Persepolis is a French-language autobiographical graphic novel by Marjane Satrapi depicting her childhood in Iran during and after the revolution. The title is a reference to the historical town of Persepolis.
In her graphic novel Persepolis I, Marjane Satrapi chronicles her experiences as a young Iranian girl following the Islamic Revolution of 1979. Having felt as a child so secure in her faith that she wanted to become a prophet, Marji soon struggles with her beliefs and her sense of identity when her more liberal social views and knowledge of the world clash with the fundamentalist regime’s rigid interpretation of Islam. With the irreverence expected of a rebellious, strong-willed child and the pathos of an adult, this novel entertains as well as it forces readers to see beyond the Middle- Eastern stereotypes they are likely more familiar with. The book pairs well with any other bildungsroman. It deals with issues of social class, capitalism, and imperialism, and with its drawings offers opportunities to discuss visual versus textual representation.
Drawn in black and white, the graphic novel found great popularity following its release, and has been translated into English.
Note that in the English printings, there are three texts: Persepolis, Persepolis 2, and The Complete Persepolis.
Instructors’ Teaching Experience
Persepolis was particularly useful during the beginning of the semester. We were able to use the graphic elements of the text to give us a very tangible handle on ideas of interpretation and close reading. The cultural, political and historical contexts allowed valuable entrances into a text that narrated a very clear coming of age story. The issues of identity and gender that Marjane explores in her memoir are clearly and poignantly set against a conflicted, war-torn nation. Because the memoir explores the experience of childhood, the development of the self is a very conscious element of the text, and my students felt empathy, interest and allegiance to this story that in many ways collides with their own experience of childhood. Class issues were also illuminated and easily explored, and themes in Persepolis tend to overlap in each frame. The juxtaposition between frames and within each express the complications and contradictions of growing up in a nation that is experiencing tumultuous change. We were able to confront issues of form—how the graphic nature of the text can tell a complicated story in simple terms, how another form (or a fictionalized version of the text) would change our experience, and how image versus text expands our interpretive abilities. [Chelsea Cox]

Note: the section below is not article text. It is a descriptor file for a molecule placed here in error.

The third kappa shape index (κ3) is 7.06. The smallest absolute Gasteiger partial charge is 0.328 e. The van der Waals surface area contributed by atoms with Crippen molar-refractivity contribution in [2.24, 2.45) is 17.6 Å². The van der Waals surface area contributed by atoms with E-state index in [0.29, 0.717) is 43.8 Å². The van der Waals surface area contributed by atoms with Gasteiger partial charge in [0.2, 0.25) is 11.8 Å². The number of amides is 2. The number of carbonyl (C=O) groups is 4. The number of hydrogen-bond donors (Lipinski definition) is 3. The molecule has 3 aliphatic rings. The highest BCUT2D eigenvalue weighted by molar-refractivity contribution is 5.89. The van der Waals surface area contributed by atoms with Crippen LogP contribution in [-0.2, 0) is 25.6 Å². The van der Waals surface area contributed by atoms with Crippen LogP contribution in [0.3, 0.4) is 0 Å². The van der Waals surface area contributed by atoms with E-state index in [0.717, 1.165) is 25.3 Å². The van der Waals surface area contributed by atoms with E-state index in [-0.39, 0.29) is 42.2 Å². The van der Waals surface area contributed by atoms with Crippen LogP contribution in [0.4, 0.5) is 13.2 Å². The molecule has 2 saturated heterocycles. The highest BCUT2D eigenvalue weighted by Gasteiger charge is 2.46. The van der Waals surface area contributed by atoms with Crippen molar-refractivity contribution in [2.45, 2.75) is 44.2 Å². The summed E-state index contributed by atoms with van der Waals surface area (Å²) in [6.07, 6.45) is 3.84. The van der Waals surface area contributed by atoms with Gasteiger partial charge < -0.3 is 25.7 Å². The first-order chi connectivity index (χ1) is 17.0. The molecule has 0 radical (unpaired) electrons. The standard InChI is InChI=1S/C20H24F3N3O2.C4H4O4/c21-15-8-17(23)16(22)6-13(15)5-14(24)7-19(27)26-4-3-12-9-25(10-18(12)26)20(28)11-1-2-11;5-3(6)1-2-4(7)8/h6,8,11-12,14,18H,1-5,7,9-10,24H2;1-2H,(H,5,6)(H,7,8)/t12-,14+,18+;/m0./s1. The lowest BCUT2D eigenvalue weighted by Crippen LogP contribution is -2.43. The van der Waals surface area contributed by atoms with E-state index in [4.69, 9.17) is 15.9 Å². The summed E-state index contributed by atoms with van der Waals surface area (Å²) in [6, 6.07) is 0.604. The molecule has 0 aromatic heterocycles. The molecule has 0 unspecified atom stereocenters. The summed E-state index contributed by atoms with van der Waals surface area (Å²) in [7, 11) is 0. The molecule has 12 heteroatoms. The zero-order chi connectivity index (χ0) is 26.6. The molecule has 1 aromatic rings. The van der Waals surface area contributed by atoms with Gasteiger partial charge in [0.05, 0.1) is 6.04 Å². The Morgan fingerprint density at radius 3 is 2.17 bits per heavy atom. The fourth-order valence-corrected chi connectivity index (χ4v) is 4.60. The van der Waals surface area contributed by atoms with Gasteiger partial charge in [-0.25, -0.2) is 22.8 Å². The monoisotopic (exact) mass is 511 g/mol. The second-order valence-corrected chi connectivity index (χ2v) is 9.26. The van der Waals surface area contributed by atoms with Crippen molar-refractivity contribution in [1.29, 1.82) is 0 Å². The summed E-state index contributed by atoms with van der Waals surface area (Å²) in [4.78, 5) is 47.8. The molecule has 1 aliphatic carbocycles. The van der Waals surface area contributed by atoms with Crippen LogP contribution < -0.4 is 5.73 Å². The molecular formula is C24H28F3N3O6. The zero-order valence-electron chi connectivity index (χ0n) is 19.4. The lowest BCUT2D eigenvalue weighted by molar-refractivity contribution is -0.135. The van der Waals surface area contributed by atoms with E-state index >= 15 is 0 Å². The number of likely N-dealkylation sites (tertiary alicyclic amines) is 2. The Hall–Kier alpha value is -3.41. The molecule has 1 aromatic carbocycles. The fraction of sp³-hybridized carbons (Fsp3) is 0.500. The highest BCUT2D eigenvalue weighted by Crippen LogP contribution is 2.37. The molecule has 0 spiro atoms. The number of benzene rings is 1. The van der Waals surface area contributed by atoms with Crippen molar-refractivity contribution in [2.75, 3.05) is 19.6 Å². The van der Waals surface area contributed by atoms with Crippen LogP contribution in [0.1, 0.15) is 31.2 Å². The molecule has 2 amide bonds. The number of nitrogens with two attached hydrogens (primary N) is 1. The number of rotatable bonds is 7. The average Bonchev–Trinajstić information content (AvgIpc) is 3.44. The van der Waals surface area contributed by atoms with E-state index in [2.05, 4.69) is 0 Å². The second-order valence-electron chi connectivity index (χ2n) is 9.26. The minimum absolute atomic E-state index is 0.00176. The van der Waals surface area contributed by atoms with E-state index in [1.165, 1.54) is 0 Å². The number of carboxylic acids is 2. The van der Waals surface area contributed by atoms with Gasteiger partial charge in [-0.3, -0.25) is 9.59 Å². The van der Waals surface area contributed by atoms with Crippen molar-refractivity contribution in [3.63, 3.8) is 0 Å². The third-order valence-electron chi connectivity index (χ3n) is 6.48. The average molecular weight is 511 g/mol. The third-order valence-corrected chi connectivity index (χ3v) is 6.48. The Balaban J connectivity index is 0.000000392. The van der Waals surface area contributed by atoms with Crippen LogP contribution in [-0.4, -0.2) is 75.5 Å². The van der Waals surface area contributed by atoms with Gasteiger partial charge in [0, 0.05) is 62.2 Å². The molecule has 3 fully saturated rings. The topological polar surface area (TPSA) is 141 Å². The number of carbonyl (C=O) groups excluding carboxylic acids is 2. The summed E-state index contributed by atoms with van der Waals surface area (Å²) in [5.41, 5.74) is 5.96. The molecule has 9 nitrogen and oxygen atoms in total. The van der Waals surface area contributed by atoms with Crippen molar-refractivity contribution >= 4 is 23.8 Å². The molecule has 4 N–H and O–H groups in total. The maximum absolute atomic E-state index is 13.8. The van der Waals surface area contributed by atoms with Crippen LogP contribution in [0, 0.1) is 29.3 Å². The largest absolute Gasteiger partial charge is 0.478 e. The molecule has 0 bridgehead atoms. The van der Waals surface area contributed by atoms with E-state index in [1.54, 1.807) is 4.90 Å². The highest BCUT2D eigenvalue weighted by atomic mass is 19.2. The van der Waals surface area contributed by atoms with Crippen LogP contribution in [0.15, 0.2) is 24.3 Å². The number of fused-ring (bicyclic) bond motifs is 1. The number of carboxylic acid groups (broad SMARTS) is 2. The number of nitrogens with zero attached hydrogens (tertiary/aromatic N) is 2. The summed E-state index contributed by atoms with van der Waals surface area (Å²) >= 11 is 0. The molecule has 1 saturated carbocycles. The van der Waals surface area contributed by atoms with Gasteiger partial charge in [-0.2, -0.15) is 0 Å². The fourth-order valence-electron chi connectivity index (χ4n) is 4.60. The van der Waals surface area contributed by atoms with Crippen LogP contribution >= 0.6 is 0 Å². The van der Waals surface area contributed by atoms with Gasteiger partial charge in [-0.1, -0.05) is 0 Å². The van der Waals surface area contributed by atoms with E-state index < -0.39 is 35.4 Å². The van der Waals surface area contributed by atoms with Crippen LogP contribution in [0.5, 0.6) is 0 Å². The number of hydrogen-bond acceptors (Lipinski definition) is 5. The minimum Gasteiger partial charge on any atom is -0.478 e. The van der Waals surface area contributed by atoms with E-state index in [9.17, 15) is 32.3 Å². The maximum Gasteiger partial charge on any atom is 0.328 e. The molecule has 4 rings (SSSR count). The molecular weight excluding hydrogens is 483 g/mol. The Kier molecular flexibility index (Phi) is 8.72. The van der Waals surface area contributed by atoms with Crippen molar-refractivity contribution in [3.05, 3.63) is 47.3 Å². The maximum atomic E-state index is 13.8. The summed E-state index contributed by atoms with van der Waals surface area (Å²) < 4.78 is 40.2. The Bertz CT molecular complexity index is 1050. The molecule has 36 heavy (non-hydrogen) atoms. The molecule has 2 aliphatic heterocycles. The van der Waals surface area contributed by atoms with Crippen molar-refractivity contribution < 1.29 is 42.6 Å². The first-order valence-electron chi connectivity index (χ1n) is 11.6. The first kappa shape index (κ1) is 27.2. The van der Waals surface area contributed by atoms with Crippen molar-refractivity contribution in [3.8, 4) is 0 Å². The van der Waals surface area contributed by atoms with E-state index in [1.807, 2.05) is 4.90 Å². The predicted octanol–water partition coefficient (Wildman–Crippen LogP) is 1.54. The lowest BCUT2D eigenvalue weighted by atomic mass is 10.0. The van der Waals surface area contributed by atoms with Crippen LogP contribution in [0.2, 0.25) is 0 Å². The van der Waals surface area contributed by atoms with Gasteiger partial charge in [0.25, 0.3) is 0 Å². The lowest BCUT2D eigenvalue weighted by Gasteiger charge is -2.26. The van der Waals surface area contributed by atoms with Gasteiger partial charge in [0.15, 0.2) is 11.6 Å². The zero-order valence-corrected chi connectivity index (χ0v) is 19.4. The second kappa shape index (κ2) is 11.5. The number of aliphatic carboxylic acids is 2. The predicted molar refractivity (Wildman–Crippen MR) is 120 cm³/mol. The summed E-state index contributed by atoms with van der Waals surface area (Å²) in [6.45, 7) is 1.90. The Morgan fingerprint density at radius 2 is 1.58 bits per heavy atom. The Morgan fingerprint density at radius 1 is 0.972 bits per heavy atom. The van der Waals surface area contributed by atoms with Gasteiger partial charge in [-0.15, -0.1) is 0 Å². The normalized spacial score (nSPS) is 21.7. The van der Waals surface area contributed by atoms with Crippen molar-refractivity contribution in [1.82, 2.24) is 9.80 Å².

There are some useful resources for developing your lesson plan on Persepolis here. It actually has a whole multi-session lesson plan, but I basically just used the handout on “Graphic Novel and Comics Terms and Concepts” to help my class with language to discuss Persepolis. They also offer some good questions to prompt in-class discussion.
There is also a blog entry posted by an educator, Laura Reznick, with some excellent questions to prompt discussion or essay topics, as well as a pretty great general description of the difference between a topic and an argumentative thesis statement that is included to help students develop essays on Persepolis. [Mieke Eerkens, email@example.com]
The UK paper The Guardian has a resource page of their coverage on Iran, both current and archive. The archival material includes newspaper coverage from 1979 and a great slideshow with short historical narration of Iranian history from the 70s through 2009. [Jennifer Shook]